Friday, December 12, 2014


You love comedy. Maybe your dream is to write and star in your own web series, which will get snatched up by a major network but don’t worry you’ll still get to keep your artistic integrity. Maybe you want to do your standup show at Carnegie Hall, with an HBO special and a book deal and a podcast of you sounding clever, relaxed and very, very popular. You live to make others laugh, that much is clear.  And you know it’s essential to polish your craft. But why clown/bouffon? You aren’t sure how this work could help you. 

Okay, you say, I get why someone who wants to do live theater would do interactive comedy. But I want to be on TV and film! So wouldn’t it be pointless to put all that work into developing my relationship with a live audience?

Nope. In fact it is the difference between being a good and a great comedian. It’s all a question of your dimensions. 

If you are working on developing, say, a comedic character, and you are not considering how this character lives in front of a live audience—if, in fact, the character is not BORN in front of a live audience, and cultivated there—then you are building a flat square, when what you need is a cube. You need to create something that takes up space in the world, that has shape, weight. Something that comes from your heart and not your head. Something that jumps off the stage (or out of the screen) and touches us, grabs us, gets spittle on us.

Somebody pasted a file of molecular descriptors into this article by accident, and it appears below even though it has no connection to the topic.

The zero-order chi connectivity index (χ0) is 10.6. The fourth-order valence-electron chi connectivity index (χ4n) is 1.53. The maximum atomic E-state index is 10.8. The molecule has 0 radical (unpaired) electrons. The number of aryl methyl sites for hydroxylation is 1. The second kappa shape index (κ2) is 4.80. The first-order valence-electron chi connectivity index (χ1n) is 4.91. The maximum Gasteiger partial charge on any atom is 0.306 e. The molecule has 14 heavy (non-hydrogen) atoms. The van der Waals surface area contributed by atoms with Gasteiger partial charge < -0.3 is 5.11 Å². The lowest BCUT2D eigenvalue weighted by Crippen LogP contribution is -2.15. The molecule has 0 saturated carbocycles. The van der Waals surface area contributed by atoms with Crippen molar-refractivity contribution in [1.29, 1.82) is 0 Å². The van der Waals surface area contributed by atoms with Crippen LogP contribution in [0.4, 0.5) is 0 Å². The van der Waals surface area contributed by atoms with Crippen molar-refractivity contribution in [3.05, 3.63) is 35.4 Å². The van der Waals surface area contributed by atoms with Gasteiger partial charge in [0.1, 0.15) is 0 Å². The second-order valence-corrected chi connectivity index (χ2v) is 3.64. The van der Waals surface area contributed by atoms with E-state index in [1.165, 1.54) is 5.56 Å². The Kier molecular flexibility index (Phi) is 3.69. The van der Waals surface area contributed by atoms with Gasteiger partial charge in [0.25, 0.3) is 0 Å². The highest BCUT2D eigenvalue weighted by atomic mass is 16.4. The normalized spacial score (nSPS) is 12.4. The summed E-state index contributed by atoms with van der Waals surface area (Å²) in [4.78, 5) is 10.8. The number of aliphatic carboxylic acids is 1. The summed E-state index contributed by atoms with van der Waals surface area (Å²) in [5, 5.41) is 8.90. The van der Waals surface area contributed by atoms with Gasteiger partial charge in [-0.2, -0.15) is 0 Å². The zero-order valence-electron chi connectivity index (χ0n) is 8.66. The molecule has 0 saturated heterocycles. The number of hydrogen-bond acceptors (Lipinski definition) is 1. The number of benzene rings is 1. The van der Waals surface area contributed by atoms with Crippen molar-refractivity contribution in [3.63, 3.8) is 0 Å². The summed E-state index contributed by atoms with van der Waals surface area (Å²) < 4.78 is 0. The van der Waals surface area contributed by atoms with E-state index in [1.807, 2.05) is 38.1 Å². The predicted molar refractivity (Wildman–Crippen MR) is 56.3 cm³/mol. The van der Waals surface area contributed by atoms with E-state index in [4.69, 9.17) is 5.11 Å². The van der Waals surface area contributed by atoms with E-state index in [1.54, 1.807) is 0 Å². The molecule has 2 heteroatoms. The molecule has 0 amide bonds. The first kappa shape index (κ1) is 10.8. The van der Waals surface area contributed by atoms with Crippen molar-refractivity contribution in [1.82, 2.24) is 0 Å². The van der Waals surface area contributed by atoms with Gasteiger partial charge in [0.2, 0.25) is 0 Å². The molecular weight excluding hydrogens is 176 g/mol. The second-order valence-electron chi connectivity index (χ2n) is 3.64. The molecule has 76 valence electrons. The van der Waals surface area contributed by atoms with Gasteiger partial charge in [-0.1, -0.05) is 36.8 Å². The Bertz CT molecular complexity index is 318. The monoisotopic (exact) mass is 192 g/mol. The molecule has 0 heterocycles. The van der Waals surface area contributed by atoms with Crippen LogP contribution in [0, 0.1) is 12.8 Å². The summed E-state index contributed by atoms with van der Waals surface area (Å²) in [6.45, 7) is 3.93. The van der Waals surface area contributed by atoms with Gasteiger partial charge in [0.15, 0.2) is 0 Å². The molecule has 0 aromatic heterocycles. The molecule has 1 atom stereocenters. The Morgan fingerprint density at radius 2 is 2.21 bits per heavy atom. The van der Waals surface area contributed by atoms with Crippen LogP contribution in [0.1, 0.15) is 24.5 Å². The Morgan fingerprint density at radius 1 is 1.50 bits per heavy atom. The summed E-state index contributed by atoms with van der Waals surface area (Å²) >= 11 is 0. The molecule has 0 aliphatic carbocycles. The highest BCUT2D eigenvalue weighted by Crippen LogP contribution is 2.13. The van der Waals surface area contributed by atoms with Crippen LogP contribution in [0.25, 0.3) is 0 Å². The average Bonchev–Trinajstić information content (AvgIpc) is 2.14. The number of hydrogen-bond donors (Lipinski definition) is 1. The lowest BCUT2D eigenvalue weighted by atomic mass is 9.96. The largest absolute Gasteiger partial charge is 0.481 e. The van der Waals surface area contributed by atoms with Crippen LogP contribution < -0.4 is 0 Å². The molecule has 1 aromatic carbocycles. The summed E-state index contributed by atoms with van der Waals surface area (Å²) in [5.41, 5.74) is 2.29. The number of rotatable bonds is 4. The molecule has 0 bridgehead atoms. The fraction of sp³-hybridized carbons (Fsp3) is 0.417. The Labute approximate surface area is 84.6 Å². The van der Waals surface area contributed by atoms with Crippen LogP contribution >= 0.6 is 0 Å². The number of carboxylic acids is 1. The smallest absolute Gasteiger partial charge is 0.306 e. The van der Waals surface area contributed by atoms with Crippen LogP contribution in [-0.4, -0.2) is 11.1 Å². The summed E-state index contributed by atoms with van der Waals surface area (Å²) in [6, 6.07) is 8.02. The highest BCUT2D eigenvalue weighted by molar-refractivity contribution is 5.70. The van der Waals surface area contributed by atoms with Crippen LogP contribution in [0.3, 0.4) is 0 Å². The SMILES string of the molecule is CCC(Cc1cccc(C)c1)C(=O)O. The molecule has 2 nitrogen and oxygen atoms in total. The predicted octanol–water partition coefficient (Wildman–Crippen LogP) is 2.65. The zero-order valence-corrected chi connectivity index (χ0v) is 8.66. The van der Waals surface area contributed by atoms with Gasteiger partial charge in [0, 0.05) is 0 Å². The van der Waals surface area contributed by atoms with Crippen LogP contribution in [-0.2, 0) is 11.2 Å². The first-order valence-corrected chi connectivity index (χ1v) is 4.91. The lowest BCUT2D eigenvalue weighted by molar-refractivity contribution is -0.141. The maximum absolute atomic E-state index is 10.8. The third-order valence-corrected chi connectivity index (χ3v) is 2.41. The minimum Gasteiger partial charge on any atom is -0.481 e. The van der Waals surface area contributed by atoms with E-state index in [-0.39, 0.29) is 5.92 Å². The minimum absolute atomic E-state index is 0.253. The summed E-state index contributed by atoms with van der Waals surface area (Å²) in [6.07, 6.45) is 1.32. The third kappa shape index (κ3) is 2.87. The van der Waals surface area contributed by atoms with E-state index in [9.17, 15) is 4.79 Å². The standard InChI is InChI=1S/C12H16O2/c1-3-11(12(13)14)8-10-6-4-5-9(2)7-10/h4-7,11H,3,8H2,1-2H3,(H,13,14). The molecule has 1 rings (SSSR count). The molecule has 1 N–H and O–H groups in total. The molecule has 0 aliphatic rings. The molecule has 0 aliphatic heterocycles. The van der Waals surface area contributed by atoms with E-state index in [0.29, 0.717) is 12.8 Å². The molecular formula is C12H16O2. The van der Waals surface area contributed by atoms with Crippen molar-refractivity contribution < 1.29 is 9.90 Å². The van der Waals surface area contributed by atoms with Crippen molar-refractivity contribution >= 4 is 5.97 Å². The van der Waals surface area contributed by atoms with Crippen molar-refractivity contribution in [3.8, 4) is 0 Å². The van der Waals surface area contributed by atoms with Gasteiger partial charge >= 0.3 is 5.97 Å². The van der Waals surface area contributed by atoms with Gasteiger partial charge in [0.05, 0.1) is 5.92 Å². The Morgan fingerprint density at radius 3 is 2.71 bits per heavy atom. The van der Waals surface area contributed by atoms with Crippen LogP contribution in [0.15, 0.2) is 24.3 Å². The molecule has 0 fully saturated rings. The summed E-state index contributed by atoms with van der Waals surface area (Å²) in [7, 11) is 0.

Developing a character with an audience adds that crucial three-dimensionality to what you do. Your character knows how to be still and just be, because she was born in stillness and self-acceptance. Your character knows how to breathe captivatingly, how to move through space charmingly, how to say that one thing that everyone will laugh at. Because every inch of that character has been tested in real time, in front of live human beings who either laughed or didn’t laugh, every step of the way. 

Consider the strength of the character you develop through interactive comedy. It is like the toughest tree in the Arctic circle. It has known adversity and triumph, darkness and light. It has no fear of existing in front of people, because it could not exist without them. It has a palpable trust in the universe, and that pulls people in, every time. 

Any terrifying audition you walk into, any hot-shot casting agent’s office, any high-stakes performance opportunity you can name, any performance opportunity at all, that character will be ready to roll. 

You wanna be great at comedy? That’s why clown, clown. 

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